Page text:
Before you read this, we hope you’ve taken the time to look at our feature story, “UnCovered: The Story of Student Newspapers, Advocacy Journalism, and Genitalia.”
If you did, you likely have a few questions, one of them being why we opted to publish an uncensored image of two sets of genitalia, especially when doing so 25 years ago caused so much controversy. Why not opt to censor them and avoid the issue entirely?
The answer is simple: readers deserve the full story, and we have an obligation to give it to them. And sure, we might run the risk of offending a few people by doing so, but that’s the same for everything we publish—with or without genitalia.
In producing this issue’s feature, we couldn’t help but notice the parallels between the decision facing the Martlet newsroom then, and the newsroom now. Then, the editors of the Martlet were presented with a cover that was blunt, radical, and, if we’re being honest, a little reckless. But they ran with it, damn the consequences, and 25 years later, we were presented with the same choice. What to do?
It’s impossible not to think about what would be done differently had J.B. MacKinnon, Alisa Gordaneer, and co. worked at the Martlet in 2017. Because though the parallels are evident on the surface, we recognized that the contexts are radically different. In 1992, there was no ‘T’ or ‘Q’ in ‘LGBTQ’ (even those five letters don’t cover the entire spectrum), and it shows in what the cover presents: cis-normativity, and a binary that strictly delineates between male and female on the basis of what’s between your legs. It effectively erases identities that existed then and now, including transgender and gender-fluid people.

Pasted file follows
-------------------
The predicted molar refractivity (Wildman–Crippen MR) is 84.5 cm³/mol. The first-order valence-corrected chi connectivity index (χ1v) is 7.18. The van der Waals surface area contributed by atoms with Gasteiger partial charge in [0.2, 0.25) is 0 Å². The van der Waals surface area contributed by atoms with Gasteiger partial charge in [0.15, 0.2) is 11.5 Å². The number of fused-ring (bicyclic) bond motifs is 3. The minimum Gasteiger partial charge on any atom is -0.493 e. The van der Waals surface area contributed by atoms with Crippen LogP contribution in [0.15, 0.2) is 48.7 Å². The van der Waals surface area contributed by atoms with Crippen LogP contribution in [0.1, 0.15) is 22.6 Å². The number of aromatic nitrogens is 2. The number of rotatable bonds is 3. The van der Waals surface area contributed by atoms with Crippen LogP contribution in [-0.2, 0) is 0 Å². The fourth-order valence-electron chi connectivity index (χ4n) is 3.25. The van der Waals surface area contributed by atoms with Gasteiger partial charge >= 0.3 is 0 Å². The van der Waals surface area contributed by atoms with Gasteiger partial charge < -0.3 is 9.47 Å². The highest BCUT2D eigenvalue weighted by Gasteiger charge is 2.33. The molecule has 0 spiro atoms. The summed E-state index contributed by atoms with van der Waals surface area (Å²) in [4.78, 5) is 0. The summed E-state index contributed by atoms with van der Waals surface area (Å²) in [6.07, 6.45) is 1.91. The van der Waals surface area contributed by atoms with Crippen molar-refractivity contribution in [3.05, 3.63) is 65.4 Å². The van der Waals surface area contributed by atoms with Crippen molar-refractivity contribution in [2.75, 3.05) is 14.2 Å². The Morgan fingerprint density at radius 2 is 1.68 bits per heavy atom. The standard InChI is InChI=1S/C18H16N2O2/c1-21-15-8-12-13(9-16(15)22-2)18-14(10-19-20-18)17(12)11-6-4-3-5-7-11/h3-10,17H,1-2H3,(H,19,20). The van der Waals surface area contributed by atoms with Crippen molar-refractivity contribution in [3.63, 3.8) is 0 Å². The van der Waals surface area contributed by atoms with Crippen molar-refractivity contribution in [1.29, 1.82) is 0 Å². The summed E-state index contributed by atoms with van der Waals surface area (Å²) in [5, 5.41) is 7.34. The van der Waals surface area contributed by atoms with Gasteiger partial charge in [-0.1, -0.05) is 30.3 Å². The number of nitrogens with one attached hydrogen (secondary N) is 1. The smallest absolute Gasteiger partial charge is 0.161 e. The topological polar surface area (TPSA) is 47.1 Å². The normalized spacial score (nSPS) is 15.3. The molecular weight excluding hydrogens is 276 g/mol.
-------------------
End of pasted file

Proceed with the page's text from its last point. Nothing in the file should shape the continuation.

We also considered the current discourse around issues of consent, especially in light of UVic’s ongoing pursuit of a robust sexualized violence policy. How do we accommodate readers who may not want to be confronted with these images? We considered compromises, of course: what if we censored it for off-campus readers, but left it untouched in copies on campus?
That was just one possible solution. But when it came down to it, any sort of compromise that involved tampering with the cover would be in its own way a judgment on the decisions made by the Martlet 25 years ago. Like MacKinnon said, the question then was not “why?” but “why not?” And though the times have changed, the question stays the same.
Ultimately, we have a responsibility to tell the whole story, and without the cover, there is no story to speak of. Its original publication marked a pivotal moment in the Martlet’s history, and to republish it 25 years later is to honour that history.
Maybe 25 years from now somebody will look back on our decision the way we looked back at MacKinnon’s and Gordaneer’s. If they do, we hope they recognize that while it was not an easy decision, we believe it was the right one. The 1992 cover represented an ideal, and we strove for it in order to honour it.
Not everyone at the Martlet agrees with the decision made in 1992, or today, but we all agree that the values of anti-oppression, love, and acceptance that the cover embodied are ones that must be fought for.
Those ideals are not worth censoring.
Correction: Similar to the feature itself, we’ve edited the phrase “male and female genitalia” to “two sets of genitalia,” recognizing that the original wording implicitly gendered each.